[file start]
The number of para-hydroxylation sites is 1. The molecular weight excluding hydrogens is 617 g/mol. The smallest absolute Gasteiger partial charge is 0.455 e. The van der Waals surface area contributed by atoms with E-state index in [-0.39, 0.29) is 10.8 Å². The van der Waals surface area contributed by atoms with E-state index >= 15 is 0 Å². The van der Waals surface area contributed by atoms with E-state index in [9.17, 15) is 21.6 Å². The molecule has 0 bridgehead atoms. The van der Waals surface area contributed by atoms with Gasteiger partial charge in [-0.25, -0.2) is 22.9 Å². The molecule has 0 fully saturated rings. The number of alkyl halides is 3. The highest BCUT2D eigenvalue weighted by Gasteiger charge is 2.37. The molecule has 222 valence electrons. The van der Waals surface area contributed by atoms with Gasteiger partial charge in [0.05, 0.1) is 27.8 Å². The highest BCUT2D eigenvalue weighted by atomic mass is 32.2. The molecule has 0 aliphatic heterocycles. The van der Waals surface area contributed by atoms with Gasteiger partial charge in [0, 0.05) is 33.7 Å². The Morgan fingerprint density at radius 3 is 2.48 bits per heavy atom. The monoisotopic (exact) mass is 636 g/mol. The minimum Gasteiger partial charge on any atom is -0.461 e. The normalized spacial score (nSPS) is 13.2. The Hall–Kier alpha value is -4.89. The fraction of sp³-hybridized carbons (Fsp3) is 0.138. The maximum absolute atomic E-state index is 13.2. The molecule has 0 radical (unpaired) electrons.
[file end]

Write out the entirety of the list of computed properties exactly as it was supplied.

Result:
The number of para-hydroxylation sites is 1. The molecular weight excluding hydrogens is 617 g/mol. The smallest absolute Gasteiger partial charge is 0.455 e. The van der Waals surface area contributed by atoms with E-state index in [-0.39, 0.29) is 10.8 Å². The van der Waals surface area contributed by atoms with E-state index >= 15 is 0 Å². The van der Waals surface area contributed by atoms with E-state index in [9.17, 15) is 21.6 Å². The molecule has 0 bridgehead atoms. The van der Waals surface area contributed by atoms with Gasteiger partial charge in [-0.25, -0.2) is 22.9 Å². The molecule has 0 fully saturated rings. The number of alkyl halides is 3. The highest BCUT2D eigenvalue weighted by Gasteiger charge is 2.37. The molecule has 222 valence electrons. The van der Waals surface area contributed by atoms with Gasteiger partial charge in [0.05, 0.1) is 27.8 Å². The highest BCUT2D eigenvalue weighted by atomic mass is 32.2. The molecule has 0 aliphatic heterocycles. The van der Waals surface area contributed by atoms with Gasteiger partial charge in [0, 0.05) is 33.7 Å². The Morgan fingerprint density at radius 3 is 2.48 bits per heavy atom. The monoisotopic (exact) mass is 636 g/mol. The minimum Gasteiger partial charge on any atom is -0.461 e. The normalized spacial score (nSPS) is 13.2. The Hall–Kier alpha value is -4.89. The fraction of sp³-hybridized carbons (Fsp3) is 0.138. The maximum absolute atomic E-state index is 13.2. The molecule has 0 radical (unpaired) electrons.